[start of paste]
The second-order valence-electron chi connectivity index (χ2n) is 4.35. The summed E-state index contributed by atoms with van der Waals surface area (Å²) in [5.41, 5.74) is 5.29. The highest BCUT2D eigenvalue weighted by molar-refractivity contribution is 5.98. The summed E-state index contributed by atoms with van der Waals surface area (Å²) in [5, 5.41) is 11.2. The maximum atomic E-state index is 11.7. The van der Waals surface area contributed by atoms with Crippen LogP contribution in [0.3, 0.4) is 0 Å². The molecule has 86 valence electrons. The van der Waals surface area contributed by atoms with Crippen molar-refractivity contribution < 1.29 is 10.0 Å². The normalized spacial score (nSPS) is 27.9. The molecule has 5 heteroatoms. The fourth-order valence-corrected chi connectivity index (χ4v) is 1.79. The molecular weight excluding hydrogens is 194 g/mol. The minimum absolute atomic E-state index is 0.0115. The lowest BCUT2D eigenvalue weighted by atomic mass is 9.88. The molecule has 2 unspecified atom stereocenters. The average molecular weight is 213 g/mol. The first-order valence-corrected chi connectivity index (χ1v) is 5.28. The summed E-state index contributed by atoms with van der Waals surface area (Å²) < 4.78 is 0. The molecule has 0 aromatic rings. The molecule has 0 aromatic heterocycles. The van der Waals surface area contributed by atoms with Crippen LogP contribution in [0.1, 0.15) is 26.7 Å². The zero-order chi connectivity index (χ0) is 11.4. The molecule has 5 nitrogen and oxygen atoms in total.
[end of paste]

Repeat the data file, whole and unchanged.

The second-order valence-electron chi connectivity index (χ2n) is 4.35. The summed E-state index contributed by atoms with van der Waals surface area (Å²) in [5.41, 5.74) is 5.29. The highest BCUT2D eigenvalue weighted by molar-refractivity contribution is 5.98. The summed E-state index contributed by atoms with van der Waals surface area (Å²) in [5, 5.41) is 11.2. The maximum atomic E-state index is 11.7. The van der Waals surface area contributed by atoms with Crippen LogP contribution in [0.3, 0.4) is 0 Å². The molecule has 86 valence electrons. The van der Waals surface area contributed by atoms with Crippen molar-refractivity contribution < 1.29 is 10.0 Å². The normalized spacial score (nSPS) is 27.9. The molecule has 5 heteroatoms. The fourth-order valence-corrected chi connectivity index (χ4v) is 1.79. The molecular weight excluding hydrogens is 194 g/mol. The minimum absolute atomic E-state index is 0.0115. The lowest BCUT2D eigenvalue weighted by atomic mass is 9.88. The molecule has 2 unspecified atom stereocenters. The average molecular weight is 213 g/mol. The first-order valence-corrected chi connectivity index (χ1v) is 5.28. The summed E-state index contributed by atoms with van der Waals surface area (Å²) < 4.78 is 0. The molecule has 0 aromatic rings. The molecule has 0 aromatic heterocycles. The van der Waals surface area contributed by atoms with Crippen LogP contribution in [0.1, 0.15) is 26.7 Å². The zero-order chi connectivity index (χ0) is 11.4. The molecule has 5 nitrogen and oxygen atoms in total.